He takes a story, grabs on to the taxpayer angle, and doesn’t let go. All else is distraction.
Today, Pittman reports that taxpayers are in for a $10 billion shortfall if Give-It-Away Geithner continues his generous ways on TARP refunds.
When the U.S. gave banks hundreds of billions from the TARP, it got warrants to buy their stock at a certain price—A small benefit for recapitalizing an entire industry. But now that some banks are beginning to repay the TARP funds, the Obama administration isn’t exactly driving a hard bargain:
While 17 financial institutions have repaid TARP funds, only one has come to terms with the U.S. on the value of the rights to buy stock that taxpayers received for the risk of recapitalizing the industry. That was Old National Bancorp in Evansville, Indiana, which gave the Treasury Department $1.2 million for warrants that may have been worth $5.81 million, according to the data.
Pittman extrapolates what that means across the entire industry:
Under the Old National warrants formula, Bank of America Corp. would save $2.03 billion, followed by Wells Fargo & Co. at $1.48 billion and JPMorgan Chase & Co. at $1.46 billion. Morgan Stanley’s benefit would be $983 million, Citigroup Inc.’s would come in at $965 million and Goldman Sachs Group Inc. would have $693 million, according to the data compiled by Bloomberg.
For the 20 largest TARP recipients, the total savings would be $9.985 billion, the data show.
Journalists really need to do more of this kind of work. You know, pick up the rake and stir up some muck for crying out loud. It’s all around you. This story is pure analysis—it’s waiting there for anyone to do.
Taken alone, the Old National anecdote means little. After all, it’s just $4 million (in an age of trillions, who cares about that?) from some bank in Indiana. Putting that number in this kind of context—it’s an 80 percent discount— is eye-opening. And look at it another way to see if that catches you:
Based on that volatility and that rate, the Black-Scholes options valuation tool appraised one Old National warrant at $7.18. The bank paid the U.S. $1.48 for each.
Here’s former IMFer Simon Johnson on what this means broadly:
“The point of the warrants is that taxpayers participate in the upside,” Johnson said in an interview. “It defeats the whole purpose if you’re going to sell them way below market price.”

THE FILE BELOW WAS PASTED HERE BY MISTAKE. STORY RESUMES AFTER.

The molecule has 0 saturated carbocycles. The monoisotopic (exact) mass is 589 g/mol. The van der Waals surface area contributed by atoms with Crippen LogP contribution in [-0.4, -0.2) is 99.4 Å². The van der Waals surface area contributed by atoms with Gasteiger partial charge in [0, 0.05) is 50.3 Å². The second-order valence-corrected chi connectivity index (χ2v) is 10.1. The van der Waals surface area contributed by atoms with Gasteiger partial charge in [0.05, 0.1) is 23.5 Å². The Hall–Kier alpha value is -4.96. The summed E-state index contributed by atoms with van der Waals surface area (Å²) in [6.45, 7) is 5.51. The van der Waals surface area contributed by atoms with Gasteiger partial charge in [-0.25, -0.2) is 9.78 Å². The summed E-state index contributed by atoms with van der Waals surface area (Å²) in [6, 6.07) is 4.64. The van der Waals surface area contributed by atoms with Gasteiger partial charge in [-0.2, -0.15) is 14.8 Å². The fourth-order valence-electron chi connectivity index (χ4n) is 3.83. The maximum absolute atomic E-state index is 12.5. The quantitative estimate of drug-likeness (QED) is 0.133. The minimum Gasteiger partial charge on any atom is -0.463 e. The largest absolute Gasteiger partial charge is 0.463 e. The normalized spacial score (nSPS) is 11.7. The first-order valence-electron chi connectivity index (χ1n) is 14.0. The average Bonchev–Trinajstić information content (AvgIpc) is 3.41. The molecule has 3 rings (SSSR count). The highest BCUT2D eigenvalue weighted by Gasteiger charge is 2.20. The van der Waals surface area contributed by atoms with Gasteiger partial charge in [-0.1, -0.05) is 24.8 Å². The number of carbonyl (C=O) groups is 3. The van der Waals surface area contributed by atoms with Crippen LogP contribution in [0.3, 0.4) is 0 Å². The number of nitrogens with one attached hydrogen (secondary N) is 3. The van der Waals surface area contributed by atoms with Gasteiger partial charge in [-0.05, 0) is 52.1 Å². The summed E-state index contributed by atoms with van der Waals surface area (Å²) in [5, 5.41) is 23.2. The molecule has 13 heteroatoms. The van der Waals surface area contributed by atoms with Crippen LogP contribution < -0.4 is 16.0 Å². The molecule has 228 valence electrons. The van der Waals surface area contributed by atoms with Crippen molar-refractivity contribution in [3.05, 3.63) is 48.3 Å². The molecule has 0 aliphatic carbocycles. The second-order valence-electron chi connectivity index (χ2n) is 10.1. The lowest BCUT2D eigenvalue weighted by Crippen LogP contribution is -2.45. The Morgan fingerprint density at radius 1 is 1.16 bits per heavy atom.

This is excellent background on an unfamiliar aspect of the TARP:
The U.S. received rights to buy 1.4 billion common shares in exchange for $287 billion in TARP capital, according to data compiled by Bloomberg. A company that accepted aid had to grant warrants equal to 15 percent of the TARP investment at a strike price equal to the 20-day trailing average of the shares. A strike, or exercise, price is that at which an option can be exercised.
And it’s good to hammer away at this point:
Now that Goldman Sachs, JPMorgan and Morgan Stanley have applied to return the $45 billion they received, they may also reclaim their warrants.
Those are worth about $4 billion, data compiled by Bloomberg show. If the U.S. followed the Old National formula for the three New York-based banks, taxpayers would receive less than $1 billion.
And an obvious solution:
Wilson said the government would serve taxpayers better by auctioning off the securities to investors. The law that established TARP allows for an auction.
This is anticipatory journalism, which is something that we’ve seen was all-too-missing in the runup to the crisis. The pieces of the puzzle are out there. Journalists just have to put them together, and do it in a catchy way.
This story is a template for how to to do just that.Ryan Chittum is a former Wall Street Journal reporter, and deputy editor of The Audit, CJR's business section. If you see notable business journalism, give him a heads-up at email@example.com. Follow him on Twitter at @ryanchittum.